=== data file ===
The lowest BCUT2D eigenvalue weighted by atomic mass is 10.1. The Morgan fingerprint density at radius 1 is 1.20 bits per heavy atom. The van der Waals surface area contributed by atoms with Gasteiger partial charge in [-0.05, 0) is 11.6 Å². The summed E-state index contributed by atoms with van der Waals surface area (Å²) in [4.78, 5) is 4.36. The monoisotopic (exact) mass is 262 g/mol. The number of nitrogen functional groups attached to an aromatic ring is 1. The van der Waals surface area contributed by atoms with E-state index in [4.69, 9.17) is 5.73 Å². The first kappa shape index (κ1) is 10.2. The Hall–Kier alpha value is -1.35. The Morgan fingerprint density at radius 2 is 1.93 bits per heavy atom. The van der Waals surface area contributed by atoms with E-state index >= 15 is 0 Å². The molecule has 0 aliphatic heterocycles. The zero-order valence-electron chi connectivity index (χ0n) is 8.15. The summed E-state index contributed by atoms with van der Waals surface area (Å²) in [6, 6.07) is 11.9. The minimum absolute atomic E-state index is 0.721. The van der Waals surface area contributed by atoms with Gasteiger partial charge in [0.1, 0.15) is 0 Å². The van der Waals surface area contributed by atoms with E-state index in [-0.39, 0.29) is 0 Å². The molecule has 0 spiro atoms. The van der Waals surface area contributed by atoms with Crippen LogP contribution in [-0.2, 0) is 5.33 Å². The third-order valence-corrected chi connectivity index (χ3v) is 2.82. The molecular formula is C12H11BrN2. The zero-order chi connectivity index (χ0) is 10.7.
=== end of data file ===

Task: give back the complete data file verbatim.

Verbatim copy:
The lowest BCUT2D eigenvalue weighted by atomic mass is 10.1. The Morgan fingerprint density at radius 1 is 1.20 bits per heavy atom. The van der Waals surface area contributed by atoms with Gasteiger partial charge in [-0.05, 0) is 11.6 Å². The summed E-state index contributed by atoms with van der Waals surface area (Å²) in [4.78, 5) is 4.36. The monoisotopic (exact) mass is 262 g/mol. The number of nitrogen functional groups attached to an aromatic ring is 1. The van der Waals surface area contributed by atoms with E-state index in [4.69, 9.17) is 5.73 Å². The first kappa shape index (κ1) is 10.2. The Hall–Kier alpha value is -1.35. The Morgan fingerprint density at radius 2 is 1.93 bits per heavy atom. The van der Waals surface area contributed by atoms with E-state index >= 15 is 0 Å². The molecule has 0 aliphatic heterocycles. The zero-order valence-electron chi connectivity index (χ0n) is 8.15. The summed E-state index contributed by atoms with van der Waals surface area (Å²) in [6, 6.07) is 11.9. The minimum absolute atomic E-state index is 0.721. The van der Waals surface area contributed by atoms with Gasteiger partial charge in [0.1, 0.15) is 0 Å². The van der Waals surface area contributed by atoms with E-state index in [-0.39, 0.29) is 0 Å². The molecule has 0 spiro atoms. The van der Waals surface area contributed by atoms with Crippen LogP contribution in [-0.2, 0) is 5.33 Å². The third-order valence-corrected chi connectivity index (χ3v) is 2.82. The molecular formula is C12H11BrN2. The zero-order chi connectivity index (χ0) is 10.7.